While the knowledge would be fantastic, and the respect appreciated...it's just not worth it.  And that worth is only something you'll be able to figure out on your own.  Go to work.

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I find that as a physician assistant, I am used as the MD's workhorse.

While they sit in their office surfing the internet, or "work from home", or take a half day, or are in "meetings" all day long... I see 20-30 patients a day consistently.  Their take home pay is 2-3x what my take home pay is.

I would go to medical school to be compensated better for what I do, or have the option to slack off all day.  

Just my opinion...

 

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I graduated PA School in my mid to late 30s...i thought about Med school/Bridge the first 3-5 years then pretty much squashed it. I don't want to take on more loans having just paid off my loans a couple of years ago and now in my mid to late 40s I am not willing to go back to school... (I even thought about a DMS but... Nahhh....I'm getting too old and don't want to spend 5 figures on anything unless it has an engine in it [emoji23])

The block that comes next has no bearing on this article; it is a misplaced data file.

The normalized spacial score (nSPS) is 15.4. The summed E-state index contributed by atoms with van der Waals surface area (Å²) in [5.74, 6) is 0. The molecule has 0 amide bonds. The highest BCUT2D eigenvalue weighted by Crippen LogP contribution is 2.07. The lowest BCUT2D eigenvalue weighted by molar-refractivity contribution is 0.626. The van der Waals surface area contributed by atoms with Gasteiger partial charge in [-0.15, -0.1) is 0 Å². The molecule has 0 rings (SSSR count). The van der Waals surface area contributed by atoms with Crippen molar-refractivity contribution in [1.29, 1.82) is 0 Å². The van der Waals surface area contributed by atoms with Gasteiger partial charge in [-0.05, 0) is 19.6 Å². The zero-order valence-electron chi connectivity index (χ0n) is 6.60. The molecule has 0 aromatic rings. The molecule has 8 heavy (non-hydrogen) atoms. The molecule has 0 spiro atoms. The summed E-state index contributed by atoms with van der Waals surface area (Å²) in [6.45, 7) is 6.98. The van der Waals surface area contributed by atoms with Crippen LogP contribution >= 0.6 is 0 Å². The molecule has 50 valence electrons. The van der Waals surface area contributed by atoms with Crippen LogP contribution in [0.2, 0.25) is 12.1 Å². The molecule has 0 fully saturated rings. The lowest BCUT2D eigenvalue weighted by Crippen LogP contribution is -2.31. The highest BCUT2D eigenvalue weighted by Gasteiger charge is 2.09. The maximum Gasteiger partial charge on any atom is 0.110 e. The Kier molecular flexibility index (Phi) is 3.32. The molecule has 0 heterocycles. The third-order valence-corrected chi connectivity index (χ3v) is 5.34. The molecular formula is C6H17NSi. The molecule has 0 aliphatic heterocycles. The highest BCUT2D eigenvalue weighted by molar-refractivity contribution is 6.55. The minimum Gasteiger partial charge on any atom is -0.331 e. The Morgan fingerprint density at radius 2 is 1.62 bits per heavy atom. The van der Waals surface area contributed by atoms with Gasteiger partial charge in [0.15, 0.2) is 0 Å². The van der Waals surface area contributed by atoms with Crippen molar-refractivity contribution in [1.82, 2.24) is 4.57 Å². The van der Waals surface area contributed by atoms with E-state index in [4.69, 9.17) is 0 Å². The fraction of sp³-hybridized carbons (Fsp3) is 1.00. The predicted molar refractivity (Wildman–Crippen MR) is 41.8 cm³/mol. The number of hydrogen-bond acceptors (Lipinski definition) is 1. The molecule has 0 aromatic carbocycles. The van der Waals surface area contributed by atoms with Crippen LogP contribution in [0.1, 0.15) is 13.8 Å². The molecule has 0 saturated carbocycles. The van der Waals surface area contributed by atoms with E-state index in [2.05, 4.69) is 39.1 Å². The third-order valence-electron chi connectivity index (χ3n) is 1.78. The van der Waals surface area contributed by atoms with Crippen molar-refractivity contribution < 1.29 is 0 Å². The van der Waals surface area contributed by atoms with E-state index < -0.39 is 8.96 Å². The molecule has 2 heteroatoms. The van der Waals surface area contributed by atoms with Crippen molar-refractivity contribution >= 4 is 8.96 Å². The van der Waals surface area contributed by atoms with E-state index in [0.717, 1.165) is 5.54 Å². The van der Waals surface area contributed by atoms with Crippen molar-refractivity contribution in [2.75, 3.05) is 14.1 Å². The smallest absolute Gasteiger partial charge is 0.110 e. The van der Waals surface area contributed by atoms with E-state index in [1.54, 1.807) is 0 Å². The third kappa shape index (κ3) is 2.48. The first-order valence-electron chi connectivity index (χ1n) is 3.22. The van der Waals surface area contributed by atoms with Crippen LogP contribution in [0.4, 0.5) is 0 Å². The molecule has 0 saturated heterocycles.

I *like* being a PA, do I love it? Some times... I love medicine. But not sure if going back for 3-4 more post graduate school years and then 3-5 yrs of residency would be worth it. I make enough money, I get enough respect from my colleagues and my patients love me or at least they say they do [emoji53]. I like being a PA...

 

Just change our title and get rid of supervision and it would feel more like love... Maybe?... [emoji23]

 

Lateral mobility is not as certain as before. Pay is pretty good. COVID effed up jobs but that seems to be making a comeback.

 

I dunno... I guess you have to figure out how much YOU want to be a doctor or are YOU good with being a PA...

 

Sent from my SM-G975U using Tapatalk